Environmental impact of biogenic silver nanoparticles in soil and aquatic organisms

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Synthetic silver nanoparticles (AgNPs) are being extensively used in our daily lives; however, they may also pose a risk to public health and environment. Nowadays, biological AgNPs are considered an excellent alternative, since their synthesis occurs by a green technology of low cost and easy scaling. However, studies with these biological nanomaterials (NM) are still limited. Thus, a more careful assessment of their industrial application, economic feasibility and ecotoxicological impacts is crucial. The aim of this study was to investigate the effects of different concentrations of mangrove fungus Aspergillus tubingensis AgNPs on the aerobic heterotrophs soil microorganisms, rice seeds (Oryza sativa) and zebrafish (Danio rerio). Biogenic AgNPs were less harmful for soil microbiota compared to AgNO3. On rice seeds, the AgNPs displayed a dose-dependent inhibitory effect on germination and their subsequent growth and development. The percentage of inhibition of rice seed germination was 30, 69 and 80% for 0.01, 0.1 and 0.5 mM AgNPs, respectively. After 24h of AgNPs exposition at a limit concentration of 0.2 mM, it did not induce mortality of the zebrafish D. rerio. Overall, A. tubingensis AgNPs can be considered as a suitable alternative to synthetic nanoparticles.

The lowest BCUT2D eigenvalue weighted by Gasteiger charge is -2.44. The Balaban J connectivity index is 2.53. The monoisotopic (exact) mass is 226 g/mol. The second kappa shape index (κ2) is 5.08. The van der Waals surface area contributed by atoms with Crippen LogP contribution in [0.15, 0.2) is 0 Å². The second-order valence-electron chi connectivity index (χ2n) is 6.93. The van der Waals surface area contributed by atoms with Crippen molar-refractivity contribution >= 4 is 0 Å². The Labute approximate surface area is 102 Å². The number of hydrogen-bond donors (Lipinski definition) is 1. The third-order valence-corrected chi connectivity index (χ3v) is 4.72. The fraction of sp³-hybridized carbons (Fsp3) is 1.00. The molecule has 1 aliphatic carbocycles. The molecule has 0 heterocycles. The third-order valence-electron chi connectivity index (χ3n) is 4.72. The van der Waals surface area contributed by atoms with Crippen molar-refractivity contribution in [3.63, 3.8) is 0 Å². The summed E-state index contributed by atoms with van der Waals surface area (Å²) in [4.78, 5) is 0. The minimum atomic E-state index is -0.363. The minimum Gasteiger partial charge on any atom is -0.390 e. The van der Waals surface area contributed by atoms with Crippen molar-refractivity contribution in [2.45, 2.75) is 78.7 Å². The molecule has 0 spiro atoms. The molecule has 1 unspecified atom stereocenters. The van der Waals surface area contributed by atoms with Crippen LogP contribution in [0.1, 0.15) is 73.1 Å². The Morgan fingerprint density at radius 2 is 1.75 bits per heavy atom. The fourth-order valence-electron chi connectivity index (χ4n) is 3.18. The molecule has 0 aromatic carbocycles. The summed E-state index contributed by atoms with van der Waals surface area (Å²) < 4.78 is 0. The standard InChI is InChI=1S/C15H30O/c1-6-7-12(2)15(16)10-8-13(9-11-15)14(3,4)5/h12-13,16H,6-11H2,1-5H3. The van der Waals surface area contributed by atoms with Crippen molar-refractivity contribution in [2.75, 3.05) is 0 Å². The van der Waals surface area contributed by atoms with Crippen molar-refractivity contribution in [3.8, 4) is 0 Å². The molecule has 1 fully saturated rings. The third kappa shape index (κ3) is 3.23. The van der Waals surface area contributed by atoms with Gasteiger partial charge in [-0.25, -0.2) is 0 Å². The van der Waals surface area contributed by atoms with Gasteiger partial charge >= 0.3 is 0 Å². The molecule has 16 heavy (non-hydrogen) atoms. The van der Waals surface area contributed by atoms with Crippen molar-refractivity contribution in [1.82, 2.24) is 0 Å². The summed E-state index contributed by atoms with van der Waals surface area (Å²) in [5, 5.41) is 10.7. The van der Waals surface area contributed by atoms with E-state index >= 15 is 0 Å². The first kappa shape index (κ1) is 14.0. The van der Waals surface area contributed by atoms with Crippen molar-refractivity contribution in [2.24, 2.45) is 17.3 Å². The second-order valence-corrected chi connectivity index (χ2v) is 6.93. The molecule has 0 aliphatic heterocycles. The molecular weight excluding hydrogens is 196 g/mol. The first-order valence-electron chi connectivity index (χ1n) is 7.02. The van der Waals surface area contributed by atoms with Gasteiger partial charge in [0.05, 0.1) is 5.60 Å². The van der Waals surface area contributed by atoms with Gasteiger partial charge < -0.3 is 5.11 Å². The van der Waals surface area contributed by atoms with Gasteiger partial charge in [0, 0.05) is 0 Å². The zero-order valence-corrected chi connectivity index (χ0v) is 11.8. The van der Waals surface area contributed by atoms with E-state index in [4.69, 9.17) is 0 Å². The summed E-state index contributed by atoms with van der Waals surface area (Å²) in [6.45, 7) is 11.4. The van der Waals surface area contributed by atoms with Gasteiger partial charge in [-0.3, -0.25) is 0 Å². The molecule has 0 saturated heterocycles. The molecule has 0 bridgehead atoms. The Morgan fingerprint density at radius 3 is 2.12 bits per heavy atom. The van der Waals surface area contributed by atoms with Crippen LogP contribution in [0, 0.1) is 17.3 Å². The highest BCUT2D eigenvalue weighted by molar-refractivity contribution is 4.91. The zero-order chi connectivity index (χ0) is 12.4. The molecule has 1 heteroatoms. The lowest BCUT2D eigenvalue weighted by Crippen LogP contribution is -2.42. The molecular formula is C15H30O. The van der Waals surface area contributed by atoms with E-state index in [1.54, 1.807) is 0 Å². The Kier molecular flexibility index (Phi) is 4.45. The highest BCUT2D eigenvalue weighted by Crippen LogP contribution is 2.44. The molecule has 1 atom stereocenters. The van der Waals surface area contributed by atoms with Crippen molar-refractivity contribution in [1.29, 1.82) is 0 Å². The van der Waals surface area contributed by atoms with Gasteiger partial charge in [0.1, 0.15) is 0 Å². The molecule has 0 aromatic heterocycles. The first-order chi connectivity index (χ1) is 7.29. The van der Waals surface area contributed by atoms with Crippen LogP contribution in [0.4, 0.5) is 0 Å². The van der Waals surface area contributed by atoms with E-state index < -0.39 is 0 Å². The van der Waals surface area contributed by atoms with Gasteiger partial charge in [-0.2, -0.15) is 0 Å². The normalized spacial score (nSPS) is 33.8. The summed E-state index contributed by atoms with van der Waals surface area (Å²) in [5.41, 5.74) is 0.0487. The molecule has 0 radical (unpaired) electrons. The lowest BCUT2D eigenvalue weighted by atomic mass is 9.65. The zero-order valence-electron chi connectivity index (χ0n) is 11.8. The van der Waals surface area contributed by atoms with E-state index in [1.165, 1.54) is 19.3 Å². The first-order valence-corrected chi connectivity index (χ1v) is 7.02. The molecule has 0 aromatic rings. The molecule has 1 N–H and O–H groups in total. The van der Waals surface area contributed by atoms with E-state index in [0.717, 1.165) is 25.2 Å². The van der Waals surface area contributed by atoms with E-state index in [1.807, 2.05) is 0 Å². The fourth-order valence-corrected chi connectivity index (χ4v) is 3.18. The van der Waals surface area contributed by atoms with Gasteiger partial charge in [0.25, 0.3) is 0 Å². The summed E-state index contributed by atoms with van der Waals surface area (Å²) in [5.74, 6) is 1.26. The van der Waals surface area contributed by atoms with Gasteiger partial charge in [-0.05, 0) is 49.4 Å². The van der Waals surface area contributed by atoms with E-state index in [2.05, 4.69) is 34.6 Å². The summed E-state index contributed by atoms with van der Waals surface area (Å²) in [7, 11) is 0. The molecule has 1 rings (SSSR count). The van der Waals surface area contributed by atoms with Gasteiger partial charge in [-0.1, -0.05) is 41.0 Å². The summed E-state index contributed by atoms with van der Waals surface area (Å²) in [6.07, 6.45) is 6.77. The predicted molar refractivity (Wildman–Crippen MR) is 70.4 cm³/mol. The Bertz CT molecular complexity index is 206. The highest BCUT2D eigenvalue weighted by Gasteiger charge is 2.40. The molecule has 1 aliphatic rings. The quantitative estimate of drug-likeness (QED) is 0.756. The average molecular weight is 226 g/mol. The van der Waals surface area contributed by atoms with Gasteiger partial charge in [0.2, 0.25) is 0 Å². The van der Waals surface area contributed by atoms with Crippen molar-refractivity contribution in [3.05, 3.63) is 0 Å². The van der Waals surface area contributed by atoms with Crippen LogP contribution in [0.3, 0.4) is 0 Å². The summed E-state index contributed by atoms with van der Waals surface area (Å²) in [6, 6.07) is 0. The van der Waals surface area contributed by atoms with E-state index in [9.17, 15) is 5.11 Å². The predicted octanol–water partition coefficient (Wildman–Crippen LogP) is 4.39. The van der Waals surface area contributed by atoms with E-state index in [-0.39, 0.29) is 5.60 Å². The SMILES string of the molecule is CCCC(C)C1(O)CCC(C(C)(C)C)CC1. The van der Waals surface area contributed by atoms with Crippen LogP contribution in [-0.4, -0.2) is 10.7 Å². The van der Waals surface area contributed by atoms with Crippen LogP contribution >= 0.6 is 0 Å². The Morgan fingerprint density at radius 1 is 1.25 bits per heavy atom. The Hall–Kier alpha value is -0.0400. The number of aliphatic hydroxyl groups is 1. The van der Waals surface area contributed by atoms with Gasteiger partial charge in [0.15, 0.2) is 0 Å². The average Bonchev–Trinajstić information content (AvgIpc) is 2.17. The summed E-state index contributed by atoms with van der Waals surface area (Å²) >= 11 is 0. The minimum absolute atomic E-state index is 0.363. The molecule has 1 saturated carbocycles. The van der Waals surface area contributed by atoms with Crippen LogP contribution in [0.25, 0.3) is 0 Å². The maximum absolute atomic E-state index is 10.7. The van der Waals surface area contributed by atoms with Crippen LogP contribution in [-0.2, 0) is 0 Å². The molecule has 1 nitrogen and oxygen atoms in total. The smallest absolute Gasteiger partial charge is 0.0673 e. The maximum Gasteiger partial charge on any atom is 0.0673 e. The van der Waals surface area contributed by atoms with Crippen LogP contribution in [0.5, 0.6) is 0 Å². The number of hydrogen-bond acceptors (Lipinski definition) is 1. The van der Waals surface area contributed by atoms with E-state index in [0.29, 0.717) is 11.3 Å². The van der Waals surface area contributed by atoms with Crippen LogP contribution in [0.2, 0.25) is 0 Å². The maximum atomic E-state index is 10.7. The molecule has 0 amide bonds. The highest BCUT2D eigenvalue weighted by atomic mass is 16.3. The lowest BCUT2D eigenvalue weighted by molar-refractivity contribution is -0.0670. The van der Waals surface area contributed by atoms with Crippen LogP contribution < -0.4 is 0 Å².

Ottoni C.A., Lima Neto M.C., Leo P., Ortolan B.D., Barbieri E., de Souza AO. Environmental impact of biogenic silver nanoparticles in soil and aquatic organisms. Chemosphere. 2020 Jan;239:124698. doi:10.1016/j.chemosphere.2019.124698.
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